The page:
Seminar in Ottoman and Turkish Studies: Cemil Aydın

When and Where

Friday, February 09, 2024 10:00 am to 12:00 pm
Room 208N
North House (1 Devonshire Place, Toronto)


Cemil Aydın, University of North Carolina at Chapel Hill


Decolonization by Non-European Empires? Rethinking the Lausanne Treaty of 1923 and the End of the Ottoman Caliphate in 1924 as Global Intellectual and Political History

Despite the achievements in writing a non-Eurocentric world history of decolonization, current scholarship has difficulty situating the Lausanne Treaty of July 1923 into the political transformation of the world in the last one hundred years from the world of empires to its current partition into nation states. The recognition of a sovereign Turkish State at the Lausanne Treaty was hailed by contemporary observers in Asia and Africa as the victory of an Eastern/Muslim nation against Western colonialism. Yet, the Treaty also formalized the legal recognition of the colonization of Arab provinces of the Ottoman Empire, namely Palestine, Syria, and Iraq, by the British and French empires. Abolishment of the Ottoman Caliphate by the Turkish parliament in March 1924, just seven months after the Lausanne Treaty, further complicates the narratives. While Turkish nationalist historiography marks this as a completion of the Republican revolution, it led to the erasure of a Pan-Islamic political symbol for a globalist world making visions across Asia and Africa aiming to critique and reform the unequal racialized imperial world order. This presentation will explore the contradictions of the 1923 and 1924 moments in the broader context of the role of nonEuropean empires and pan-nationalism in the global history of decolonization.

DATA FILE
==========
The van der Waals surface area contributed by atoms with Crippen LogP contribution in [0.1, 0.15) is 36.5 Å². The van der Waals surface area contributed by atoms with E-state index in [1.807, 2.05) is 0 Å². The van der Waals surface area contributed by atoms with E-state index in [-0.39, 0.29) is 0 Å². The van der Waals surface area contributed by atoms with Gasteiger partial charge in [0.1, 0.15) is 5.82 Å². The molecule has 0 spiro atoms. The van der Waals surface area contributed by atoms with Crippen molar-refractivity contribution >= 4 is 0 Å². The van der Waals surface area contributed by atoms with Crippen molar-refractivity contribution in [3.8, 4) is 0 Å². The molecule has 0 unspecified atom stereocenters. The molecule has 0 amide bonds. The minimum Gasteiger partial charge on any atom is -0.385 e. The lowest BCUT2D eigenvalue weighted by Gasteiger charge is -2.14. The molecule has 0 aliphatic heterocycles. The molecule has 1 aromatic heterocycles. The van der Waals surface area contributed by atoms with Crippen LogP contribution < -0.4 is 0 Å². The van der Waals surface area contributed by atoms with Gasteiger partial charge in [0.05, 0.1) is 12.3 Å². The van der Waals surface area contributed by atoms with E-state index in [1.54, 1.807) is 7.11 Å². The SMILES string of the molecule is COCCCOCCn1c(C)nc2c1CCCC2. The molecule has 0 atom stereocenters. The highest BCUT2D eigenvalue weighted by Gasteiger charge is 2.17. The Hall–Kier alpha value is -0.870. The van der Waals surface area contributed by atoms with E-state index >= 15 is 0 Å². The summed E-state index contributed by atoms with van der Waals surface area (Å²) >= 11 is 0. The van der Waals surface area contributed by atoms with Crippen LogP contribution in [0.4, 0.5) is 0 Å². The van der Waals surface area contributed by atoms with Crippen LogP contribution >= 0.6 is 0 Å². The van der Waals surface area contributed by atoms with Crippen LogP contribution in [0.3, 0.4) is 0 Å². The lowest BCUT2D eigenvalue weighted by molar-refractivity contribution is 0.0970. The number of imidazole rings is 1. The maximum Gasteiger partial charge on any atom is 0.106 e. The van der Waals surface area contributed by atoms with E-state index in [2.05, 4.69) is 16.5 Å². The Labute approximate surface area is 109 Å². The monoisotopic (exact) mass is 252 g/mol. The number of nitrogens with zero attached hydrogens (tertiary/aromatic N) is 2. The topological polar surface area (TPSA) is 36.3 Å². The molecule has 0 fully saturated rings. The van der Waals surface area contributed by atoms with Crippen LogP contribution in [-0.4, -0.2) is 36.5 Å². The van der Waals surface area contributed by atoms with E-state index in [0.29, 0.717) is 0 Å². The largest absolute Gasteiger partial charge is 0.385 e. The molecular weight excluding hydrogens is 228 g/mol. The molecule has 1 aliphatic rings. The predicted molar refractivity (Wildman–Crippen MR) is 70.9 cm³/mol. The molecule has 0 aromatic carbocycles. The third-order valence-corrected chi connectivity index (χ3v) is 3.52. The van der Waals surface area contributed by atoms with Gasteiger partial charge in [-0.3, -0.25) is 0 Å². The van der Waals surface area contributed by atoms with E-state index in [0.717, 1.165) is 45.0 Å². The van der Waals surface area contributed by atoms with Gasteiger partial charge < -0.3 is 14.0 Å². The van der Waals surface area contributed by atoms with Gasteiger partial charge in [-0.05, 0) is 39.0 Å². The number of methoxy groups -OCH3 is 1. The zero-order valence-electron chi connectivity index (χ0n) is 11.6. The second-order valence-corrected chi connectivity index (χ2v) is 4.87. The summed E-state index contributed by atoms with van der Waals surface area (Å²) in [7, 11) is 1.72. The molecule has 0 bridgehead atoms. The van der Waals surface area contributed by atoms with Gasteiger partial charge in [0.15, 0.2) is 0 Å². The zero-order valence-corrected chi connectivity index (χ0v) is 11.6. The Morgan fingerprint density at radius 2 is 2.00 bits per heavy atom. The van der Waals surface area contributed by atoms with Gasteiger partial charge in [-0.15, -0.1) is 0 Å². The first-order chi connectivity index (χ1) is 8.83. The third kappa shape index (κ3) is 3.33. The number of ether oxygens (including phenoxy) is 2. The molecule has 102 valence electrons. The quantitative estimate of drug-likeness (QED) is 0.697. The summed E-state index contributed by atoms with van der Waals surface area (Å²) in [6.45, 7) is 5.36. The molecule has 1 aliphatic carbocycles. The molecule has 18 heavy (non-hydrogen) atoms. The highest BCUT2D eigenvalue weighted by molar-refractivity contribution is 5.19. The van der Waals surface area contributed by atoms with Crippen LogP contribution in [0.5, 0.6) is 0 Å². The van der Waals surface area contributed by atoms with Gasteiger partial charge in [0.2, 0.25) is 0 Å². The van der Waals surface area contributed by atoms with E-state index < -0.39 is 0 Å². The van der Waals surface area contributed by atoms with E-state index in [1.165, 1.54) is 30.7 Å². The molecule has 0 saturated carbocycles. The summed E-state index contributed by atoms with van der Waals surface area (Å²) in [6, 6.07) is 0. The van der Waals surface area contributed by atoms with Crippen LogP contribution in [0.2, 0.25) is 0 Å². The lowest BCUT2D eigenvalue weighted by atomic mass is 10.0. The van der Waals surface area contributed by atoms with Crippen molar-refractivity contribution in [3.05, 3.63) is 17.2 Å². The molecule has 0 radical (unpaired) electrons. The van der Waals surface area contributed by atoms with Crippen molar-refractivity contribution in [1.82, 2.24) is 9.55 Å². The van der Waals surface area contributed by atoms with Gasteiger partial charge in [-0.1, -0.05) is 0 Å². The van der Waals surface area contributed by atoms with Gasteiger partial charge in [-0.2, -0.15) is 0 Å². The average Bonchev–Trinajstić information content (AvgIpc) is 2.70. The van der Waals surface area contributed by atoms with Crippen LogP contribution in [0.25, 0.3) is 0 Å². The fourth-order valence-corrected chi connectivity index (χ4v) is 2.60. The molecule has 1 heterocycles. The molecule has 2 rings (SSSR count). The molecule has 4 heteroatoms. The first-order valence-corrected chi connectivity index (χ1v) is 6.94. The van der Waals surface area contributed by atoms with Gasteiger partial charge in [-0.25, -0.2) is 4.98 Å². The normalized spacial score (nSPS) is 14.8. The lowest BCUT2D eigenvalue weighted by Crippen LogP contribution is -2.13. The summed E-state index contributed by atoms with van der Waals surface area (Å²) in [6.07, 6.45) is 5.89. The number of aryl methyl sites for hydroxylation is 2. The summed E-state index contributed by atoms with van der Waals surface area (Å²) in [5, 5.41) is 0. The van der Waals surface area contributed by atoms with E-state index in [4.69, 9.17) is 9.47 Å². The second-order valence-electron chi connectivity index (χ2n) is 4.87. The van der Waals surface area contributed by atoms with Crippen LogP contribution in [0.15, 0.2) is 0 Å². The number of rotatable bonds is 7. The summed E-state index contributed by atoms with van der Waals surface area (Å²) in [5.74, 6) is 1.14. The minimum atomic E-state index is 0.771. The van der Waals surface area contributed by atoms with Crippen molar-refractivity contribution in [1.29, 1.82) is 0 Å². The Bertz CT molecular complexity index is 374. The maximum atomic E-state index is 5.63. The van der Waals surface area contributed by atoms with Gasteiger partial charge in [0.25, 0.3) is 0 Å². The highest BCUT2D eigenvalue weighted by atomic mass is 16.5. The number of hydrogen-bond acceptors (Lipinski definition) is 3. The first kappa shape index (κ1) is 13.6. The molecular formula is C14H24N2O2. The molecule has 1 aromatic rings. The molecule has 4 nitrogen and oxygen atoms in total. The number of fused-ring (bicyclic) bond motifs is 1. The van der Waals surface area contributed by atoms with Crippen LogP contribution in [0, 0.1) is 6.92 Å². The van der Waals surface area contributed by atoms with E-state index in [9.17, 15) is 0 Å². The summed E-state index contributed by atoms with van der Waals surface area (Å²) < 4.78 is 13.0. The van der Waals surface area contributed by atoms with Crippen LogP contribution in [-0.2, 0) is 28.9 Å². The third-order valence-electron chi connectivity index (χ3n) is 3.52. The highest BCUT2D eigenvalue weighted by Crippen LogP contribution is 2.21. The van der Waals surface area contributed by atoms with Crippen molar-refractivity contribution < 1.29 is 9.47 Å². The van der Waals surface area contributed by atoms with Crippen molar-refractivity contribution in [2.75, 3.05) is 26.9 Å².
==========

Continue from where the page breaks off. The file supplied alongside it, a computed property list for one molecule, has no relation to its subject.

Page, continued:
This event is Co-sponsored by the Michael E. Marmura Lectures in Arabic Studies.

* See the event poster: PDF iconAydin, SOTS 2024-2-9.pdf